Accuracy in Media

MSNBC host Katy Tur showed her bias against a conservative, originalist interpretation of the U.S. Constitution by asking whether this interpretation was “appropriate” because Americans have become more liberal.

“Based on where Americans stand on the issues, and Americans have really moved in a much more progressive direction over the years, do you think it’s appropriate to continue to take such a strict, originalist view of the Constitution, given it’s 2018 and not 1776?” Tur asked conservative guest J.D. Vance, a Yale Law School graduate and author of and Hillbilly Elegy. Both Turn and Vance spoke about 1776, however, the U.S. Constitution was not written and signed until 1787, ratified in 1788.

“Well, I don’t know that Americans have become more progressive on everything,” Vance said. “Certainly, times have changed since 1776, but how you interpret the Constitution is ultimately different from what policy preferences you want, and this is a point that conservatives make pretty often about the Supreme Court, that whether you want the laws to move in a progressive or a conservative direction, the Supreme Court is a separate institution with a separate mandate under our constitutional structure.”

Tur said President Donald Trump’s Supreme Court nominee Brett Kavanaugh had a “much stricter opinion” on issues like abortion, political campaign spending and unions.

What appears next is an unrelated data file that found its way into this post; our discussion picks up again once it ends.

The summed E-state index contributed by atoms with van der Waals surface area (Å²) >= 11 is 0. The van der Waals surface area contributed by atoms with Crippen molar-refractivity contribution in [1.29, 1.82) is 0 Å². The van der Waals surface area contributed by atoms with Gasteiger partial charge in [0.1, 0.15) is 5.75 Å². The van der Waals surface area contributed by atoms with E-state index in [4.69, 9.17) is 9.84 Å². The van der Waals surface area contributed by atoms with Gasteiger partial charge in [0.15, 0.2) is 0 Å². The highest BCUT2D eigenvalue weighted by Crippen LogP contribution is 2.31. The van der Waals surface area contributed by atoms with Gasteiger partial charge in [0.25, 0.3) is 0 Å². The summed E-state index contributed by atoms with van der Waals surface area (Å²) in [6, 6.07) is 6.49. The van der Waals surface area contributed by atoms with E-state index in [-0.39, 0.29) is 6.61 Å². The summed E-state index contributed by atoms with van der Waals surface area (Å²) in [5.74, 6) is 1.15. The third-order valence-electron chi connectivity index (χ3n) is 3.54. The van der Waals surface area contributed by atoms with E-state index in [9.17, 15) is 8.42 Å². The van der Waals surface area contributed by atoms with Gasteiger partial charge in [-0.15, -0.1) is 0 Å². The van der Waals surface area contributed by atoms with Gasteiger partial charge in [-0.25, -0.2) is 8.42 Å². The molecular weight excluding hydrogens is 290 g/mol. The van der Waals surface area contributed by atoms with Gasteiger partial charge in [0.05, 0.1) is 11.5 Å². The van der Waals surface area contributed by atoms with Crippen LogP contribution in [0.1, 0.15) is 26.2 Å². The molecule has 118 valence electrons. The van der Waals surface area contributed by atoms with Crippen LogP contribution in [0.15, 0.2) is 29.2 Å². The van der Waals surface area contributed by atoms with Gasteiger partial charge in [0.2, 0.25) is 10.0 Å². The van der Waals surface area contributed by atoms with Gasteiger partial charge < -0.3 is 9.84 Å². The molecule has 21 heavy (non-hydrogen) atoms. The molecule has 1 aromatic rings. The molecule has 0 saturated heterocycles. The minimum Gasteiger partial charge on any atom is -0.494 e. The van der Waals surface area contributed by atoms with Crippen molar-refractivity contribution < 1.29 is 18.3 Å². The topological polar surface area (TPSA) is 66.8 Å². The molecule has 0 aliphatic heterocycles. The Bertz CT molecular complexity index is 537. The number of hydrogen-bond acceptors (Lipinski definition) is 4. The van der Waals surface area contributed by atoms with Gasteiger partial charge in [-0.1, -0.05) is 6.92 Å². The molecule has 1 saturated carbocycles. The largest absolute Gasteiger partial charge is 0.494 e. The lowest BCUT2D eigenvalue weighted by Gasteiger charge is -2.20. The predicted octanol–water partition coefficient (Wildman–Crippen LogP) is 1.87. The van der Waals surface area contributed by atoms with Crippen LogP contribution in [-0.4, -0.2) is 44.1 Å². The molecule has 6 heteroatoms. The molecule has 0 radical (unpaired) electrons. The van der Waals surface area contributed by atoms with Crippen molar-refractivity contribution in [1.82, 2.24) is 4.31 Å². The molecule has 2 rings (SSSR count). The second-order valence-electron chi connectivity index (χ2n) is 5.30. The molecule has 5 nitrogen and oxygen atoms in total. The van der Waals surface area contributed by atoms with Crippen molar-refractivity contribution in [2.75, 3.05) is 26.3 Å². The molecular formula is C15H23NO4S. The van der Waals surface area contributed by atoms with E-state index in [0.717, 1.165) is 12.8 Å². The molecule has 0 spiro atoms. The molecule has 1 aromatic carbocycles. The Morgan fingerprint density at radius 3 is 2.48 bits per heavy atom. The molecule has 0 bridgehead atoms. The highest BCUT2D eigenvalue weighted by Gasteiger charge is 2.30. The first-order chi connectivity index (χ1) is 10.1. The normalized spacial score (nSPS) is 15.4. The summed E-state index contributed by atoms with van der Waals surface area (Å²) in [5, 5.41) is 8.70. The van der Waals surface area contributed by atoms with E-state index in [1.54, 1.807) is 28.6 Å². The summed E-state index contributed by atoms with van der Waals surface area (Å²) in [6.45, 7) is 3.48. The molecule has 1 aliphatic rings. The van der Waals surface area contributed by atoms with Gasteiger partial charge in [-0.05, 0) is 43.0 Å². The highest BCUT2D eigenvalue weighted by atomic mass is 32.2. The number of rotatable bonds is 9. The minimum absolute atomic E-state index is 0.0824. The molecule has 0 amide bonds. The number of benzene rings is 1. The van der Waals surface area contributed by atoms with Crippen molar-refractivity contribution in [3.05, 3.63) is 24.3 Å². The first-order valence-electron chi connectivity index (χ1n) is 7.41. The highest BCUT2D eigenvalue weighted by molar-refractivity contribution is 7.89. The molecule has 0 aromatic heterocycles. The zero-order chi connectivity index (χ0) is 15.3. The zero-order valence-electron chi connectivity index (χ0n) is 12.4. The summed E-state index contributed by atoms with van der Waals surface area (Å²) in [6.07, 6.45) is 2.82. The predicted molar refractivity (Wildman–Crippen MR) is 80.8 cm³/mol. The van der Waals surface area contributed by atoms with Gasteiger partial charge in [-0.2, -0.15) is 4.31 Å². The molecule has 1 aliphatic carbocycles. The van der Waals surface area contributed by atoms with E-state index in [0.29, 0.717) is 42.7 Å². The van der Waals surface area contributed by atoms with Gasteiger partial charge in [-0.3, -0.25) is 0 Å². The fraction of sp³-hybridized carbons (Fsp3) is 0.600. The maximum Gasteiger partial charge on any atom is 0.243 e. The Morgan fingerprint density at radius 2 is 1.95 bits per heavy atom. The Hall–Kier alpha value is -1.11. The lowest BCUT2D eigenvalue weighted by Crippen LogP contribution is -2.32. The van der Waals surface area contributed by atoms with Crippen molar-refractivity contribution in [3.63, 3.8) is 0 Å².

“Well, the arc of history has shown that opinions have become more progressive, and even just lately on the issues that are potentially going to become before the court, or issues that have been ruled on relatively recently by the Court, Americans are more progressive,” Tur said. “Look at the polling.”

Tur cited surveys showing most Americans support the Roe v. Wade decision legalizing abortion (even though Gallup, for example, shows that most Americans support restrictions on abortion) and also claimed that a majority want the Supreme Court to set limits on political campaign spending by corporations and unions. Tur didn’t take into consideration that many polls are flawed–including 2016 presidential polling–and that the role of a judge isn’t to judge by polls, simply to interpret laws based on precedents via jurisprudence.

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